Joe Biden

How Much Power Do Executive Orders Have and Which President Used It the Most?

Executive orders allow presidents to make policy outside of the regular lawmaking process, but their impact can be fleeting.

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President Joe Biden took executive action Friday to protect access to abortion after the Supreme Court ended a constitutional right to the procedure last month.

Biden's executive order is intended to try to mitigate some potential penalties women seeking abortion may face after the ruling, but it's limited in its ability to safeguard access to abortion nationwide without congressional action.

“Ultimately, Congress is going to have to act to codify Roe into federal law,” Biden said.

Here's what to know about executive orders, their limitations, which president signed the most and how recent commanders in chief rank in comparison:


Executive orders are official directives by the President of the United States that manages operations of the federal government and do not require approval from Congress.

Executive orders are numbered and required by law to be published in the Federal Register, the official record of actions of the U.S government.

They have the "force of law" if the topic of the executive order is "founded on the authority of the President derived from the Constitution or statute," according to the House Government Operations Committee.


Executive orders allow presidents to make policy outside of the regular lawmaking process.

While it is common for members of the opposing political party to characterize a president's executive orders as overstepping bounds of power, all presidents, from George Washington to Donald Trump, have used them. The exception is William Henry Harrison, who died of pneumonia after serving just one month in office.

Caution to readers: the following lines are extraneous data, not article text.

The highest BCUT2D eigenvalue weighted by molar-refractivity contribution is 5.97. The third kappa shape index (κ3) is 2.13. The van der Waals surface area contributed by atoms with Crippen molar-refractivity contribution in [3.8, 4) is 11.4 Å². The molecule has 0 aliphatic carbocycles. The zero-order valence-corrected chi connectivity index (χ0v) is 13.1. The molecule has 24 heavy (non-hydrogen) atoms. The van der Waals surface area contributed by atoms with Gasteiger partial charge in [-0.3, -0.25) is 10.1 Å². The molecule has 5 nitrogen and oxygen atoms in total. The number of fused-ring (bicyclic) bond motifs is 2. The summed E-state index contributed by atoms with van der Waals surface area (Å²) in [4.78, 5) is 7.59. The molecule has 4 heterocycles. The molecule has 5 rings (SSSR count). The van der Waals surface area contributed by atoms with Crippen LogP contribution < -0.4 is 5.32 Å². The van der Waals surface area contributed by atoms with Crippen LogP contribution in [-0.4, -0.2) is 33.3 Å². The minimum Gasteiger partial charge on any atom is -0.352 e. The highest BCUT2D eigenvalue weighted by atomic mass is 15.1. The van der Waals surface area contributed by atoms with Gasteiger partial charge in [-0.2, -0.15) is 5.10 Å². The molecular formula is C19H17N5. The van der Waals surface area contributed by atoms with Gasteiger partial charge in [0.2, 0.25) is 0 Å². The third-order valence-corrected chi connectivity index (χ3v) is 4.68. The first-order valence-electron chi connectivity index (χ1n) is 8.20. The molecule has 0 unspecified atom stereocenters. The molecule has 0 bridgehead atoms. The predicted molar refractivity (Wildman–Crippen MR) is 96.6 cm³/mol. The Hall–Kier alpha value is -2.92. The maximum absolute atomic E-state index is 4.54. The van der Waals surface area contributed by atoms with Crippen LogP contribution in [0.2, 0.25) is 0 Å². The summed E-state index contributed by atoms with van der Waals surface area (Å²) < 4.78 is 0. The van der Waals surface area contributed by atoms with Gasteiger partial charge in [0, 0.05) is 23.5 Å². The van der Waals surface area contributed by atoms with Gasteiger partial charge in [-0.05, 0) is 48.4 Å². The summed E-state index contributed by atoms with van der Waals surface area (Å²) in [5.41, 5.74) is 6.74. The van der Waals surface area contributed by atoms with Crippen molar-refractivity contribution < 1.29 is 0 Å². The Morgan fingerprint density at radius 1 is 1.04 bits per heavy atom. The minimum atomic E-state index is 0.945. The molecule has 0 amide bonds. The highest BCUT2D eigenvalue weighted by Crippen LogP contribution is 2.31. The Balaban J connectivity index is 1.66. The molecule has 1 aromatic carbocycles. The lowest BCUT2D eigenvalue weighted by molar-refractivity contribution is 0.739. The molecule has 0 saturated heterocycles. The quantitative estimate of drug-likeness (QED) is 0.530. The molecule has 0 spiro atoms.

Most of Franklin D. Roosevelt's orders were measures aimed at responding to the Great Depression or initiating wartime policy. His most controversial directive came in response to the bombing of Pearl Harbor in 1941 when he signed Executive Order 9066, creating detention centers for hundreds of thousands of Japanese Americans who were rounded up en masse and relocated to camps for the duration of World War II.

Meanwhile, some of the more famous executive orders have changed the course of history. President Abraham Lincoln's Emancipation Proclamation executive order freed slaves in the South in 1863 and both Presidents John F. Kennedy and Lyndon Johnson used executive orders to bar racial discrimination in federal housing, hiring and contracting.

White House press secretary Jen Psaki defended President Joe Biden for issuing over two dozen executive orders since being sworn in as president, saying, “[Biden ran] on a commitment to take steps immediately to address the pain and suffering the American people were feeling.”


The impact of an executive order can be fleeting; Congress can't just pass a new law to override a president's directive, but it can cut off funding to make carrying it out impossible.

When President Barack Obama tried to use executive authority to fulfill his campaign pledge to close the U.S. military detention center at Guantanamo Bay, Cuba, Congress stymied him by voting to block funding to pay for the transfer of prisoners from Guantanamo to the U.S., including for prosecution or medical care.

Future presidents can also undo them by amending or rescinding an order from a previous president.

In Biden's first week in office, he overturned several executive orders that former President Donald Trump had signed on a broad range of issues, from climate change to immigration and racial equity.

While Biden acknowledges that executive action is a pale substitute for legislative action, he defended his heavy use of them at the start of the administration as a necessary stopgap to address the worst public health crisis in more than a century and reverse some of Trump’s policies.


Franklin D. Roosevelt holds the record for most executive orders in presidential history, with 3,721, while John Adams, James Madison and James Monroe are tied for least, with one each. Modern presidents have issued an average of 30 to 40 executive orders per year.

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